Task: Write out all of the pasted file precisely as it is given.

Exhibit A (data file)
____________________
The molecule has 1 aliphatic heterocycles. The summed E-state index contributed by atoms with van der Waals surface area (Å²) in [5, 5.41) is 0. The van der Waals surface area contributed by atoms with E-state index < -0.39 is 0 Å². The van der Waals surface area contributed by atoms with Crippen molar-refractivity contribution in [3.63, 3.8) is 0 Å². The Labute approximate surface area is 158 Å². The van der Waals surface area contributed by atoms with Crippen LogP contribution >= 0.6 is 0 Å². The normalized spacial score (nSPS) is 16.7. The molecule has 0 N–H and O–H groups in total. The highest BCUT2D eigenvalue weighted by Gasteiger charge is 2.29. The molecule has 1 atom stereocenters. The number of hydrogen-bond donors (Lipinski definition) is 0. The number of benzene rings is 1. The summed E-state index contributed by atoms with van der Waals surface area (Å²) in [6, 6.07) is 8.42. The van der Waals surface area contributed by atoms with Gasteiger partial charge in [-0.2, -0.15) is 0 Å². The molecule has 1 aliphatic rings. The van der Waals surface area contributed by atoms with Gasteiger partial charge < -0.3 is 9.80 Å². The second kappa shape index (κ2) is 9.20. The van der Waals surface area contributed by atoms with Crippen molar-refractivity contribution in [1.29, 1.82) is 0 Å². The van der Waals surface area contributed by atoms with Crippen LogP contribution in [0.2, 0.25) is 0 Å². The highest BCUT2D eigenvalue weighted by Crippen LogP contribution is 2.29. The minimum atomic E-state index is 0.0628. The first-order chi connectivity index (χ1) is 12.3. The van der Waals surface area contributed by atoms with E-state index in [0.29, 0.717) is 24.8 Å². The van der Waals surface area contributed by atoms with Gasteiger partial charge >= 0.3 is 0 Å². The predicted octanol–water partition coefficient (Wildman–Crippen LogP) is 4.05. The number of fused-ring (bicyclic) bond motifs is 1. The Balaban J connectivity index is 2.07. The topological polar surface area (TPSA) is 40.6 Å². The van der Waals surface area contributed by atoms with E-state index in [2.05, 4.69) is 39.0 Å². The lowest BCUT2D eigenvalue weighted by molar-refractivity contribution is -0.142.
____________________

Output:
The molecule has 1 aliphatic heterocycles. The summed E-state index contributed by atoms with van der Waals surface area (Å²) in [5, 5.41) is 0. The van der Waals surface area contributed by atoms with E-state index < -0.39 is 0 Å². The van der Waals surface area contributed by atoms with Crippen molar-refractivity contribution in [3.63, 3.8) is 0 Å². The Labute approximate surface area is 158 Å². The van der Waals surface area contributed by atoms with Crippen LogP contribution >= 0.6 is 0 Å². The normalized spacial score (nSPS) is 16.7. The molecule has 0 N–H and O–H groups in total. The highest BCUT2D eigenvalue weighted by Gasteiger charge is 2.29. The molecule has 1 atom stereocenters. The number of hydrogen-bond donors (Lipinski definition) is 0. The number of benzene rings is 1. The summed E-state index contributed by atoms with van der Waals surface area (Å²) in [6, 6.07) is 8.42. The van der Waals surface area contributed by atoms with Gasteiger partial charge in [-0.2, -0.15) is 0 Å². The molecule has 1 aliphatic rings. The van der Waals surface area contributed by atoms with Gasteiger partial charge < -0.3 is 9.80 Å². The second kappa shape index (κ2) is 9.20. The van der Waals surface area contributed by atoms with Crippen molar-refractivity contribution in [1.29, 1.82) is 0 Å². The van der Waals surface area contributed by atoms with Crippen LogP contribution in [0.2, 0.25) is 0 Å². The highest BCUT2D eigenvalue weighted by Crippen LogP contribution is 2.29. The minimum atomic E-state index is 0.0628. The first-order chi connectivity index (χ1) is 12.3. The van der Waals surface area contributed by atoms with E-state index in [0.29, 0.717) is 24.8 Å². The van der Waals surface area contributed by atoms with Gasteiger partial charge >= 0.3 is 0 Å². The predicted octanol–water partition coefficient (Wildman–Crippen LogP) is 4.05. The number of fused-ring (bicyclic) bond motifs is 1. The Balaban J connectivity index is 2.07. The topological polar surface area (TPSA) is 40.6 Å². The van der Waals surface area contributed by atoms with E-state index in [2.05, 4.69) is 39.0 Å². The lowest BCUT2D eigenvalue weighted by molar-refractivity contribution is -0.142.